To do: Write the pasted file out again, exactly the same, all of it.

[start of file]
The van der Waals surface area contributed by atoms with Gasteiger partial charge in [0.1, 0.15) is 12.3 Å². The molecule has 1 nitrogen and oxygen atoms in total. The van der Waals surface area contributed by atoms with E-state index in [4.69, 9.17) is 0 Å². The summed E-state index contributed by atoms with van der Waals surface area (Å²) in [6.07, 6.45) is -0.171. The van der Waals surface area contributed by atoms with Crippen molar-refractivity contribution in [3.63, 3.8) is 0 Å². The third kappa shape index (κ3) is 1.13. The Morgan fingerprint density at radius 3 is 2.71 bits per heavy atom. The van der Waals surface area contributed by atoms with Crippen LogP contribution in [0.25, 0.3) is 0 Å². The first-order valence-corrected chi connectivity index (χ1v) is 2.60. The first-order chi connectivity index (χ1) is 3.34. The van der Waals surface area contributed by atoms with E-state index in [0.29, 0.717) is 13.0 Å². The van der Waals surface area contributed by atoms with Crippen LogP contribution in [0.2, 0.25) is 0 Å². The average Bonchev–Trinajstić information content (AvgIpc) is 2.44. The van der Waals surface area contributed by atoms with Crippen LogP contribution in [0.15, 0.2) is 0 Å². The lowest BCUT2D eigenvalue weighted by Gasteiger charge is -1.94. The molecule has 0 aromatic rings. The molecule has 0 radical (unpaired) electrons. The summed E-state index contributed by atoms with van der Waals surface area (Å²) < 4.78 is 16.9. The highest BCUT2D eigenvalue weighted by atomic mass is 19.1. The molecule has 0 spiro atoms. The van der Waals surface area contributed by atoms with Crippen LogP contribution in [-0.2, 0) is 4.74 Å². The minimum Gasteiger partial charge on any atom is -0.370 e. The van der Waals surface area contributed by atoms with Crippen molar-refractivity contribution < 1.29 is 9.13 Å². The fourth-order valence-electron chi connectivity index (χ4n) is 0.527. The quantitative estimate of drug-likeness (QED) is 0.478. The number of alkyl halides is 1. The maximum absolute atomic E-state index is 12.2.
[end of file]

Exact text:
The van der Waals surface area contributed by atoms with Gasteiger partial charge in [0.1, 0.15) is 12.3 Å². The molecule has 1 nitrogen and oxygen atoms in total. The van der Waals surface area contributed by atoms with E-state index in [4.69, 9.17) is 0 Å². The summed E-state index contributed by atoms with van der Waals surface area (Å²) in [6.07, 6.45) is -0.171. The van der Waals surface area contributed by atoms with Crippen molar-refractivity contribution in [3.63, 3.8) is 0 Å². The third kappa shape index (κ3) is 1.13. The Morgan fingerprint density at radius 3 is 2.71 bits per heavy atom. The van der Waals surface area contributed by atoms with Crippen LogP contribution in [0.25, 0.3) is 0 Å². The first-order valence-corrected chi connectivity index (χ1v) is 2.60. The first-order chi connectivity index (χ1) is 3.34. The van der Waals surface area contributed by atoms with E-state index in [0.29, 0.717) is 13.0 Å². The van der Waals surface area contributed by atoms with Crippen LogP contribution in [0.2, 0.25) is 0 Å². The average Bonchev–Trinajstić information content (AvgIpc) is 2.44. The van der Waals surface area contributed by atoms with Crippen LogP contribution in [0.15, 0.2) is 0 Å². The lowest BCUT2D eigenvalue weighted by Gasteiger charge is -1.94. The molecule has 0 aromatic rings. The molecule has 0 radical (unpaired) electrons. The summed E-state index contributed by atoms with van der Waals surface area (Å²) < 4.78 is 16.9. The highest BCUT2D eigenvalue weighted by atomic mass is 19.1. The molecule has 0 spiro atoms. The van der Waals surface area contributed by atoms with Crippen LogP contribution in [-0.2, 0) is 4.74 Å². The minimum Gasteiger partial charge on any atom is -0.370 e. The van der Waals surface area contributed by atoms with Crippen molar-refractivity contribution < 1.29 is 9.13 Å². The fourth-order valence-electron chi connectivity index (χ4n) is 0.527. The quantitative estimate of drug-likeness (QED) is 0.478. The number of alkyl halides is 1. The maximum absolute atomic E-state index is 12.2.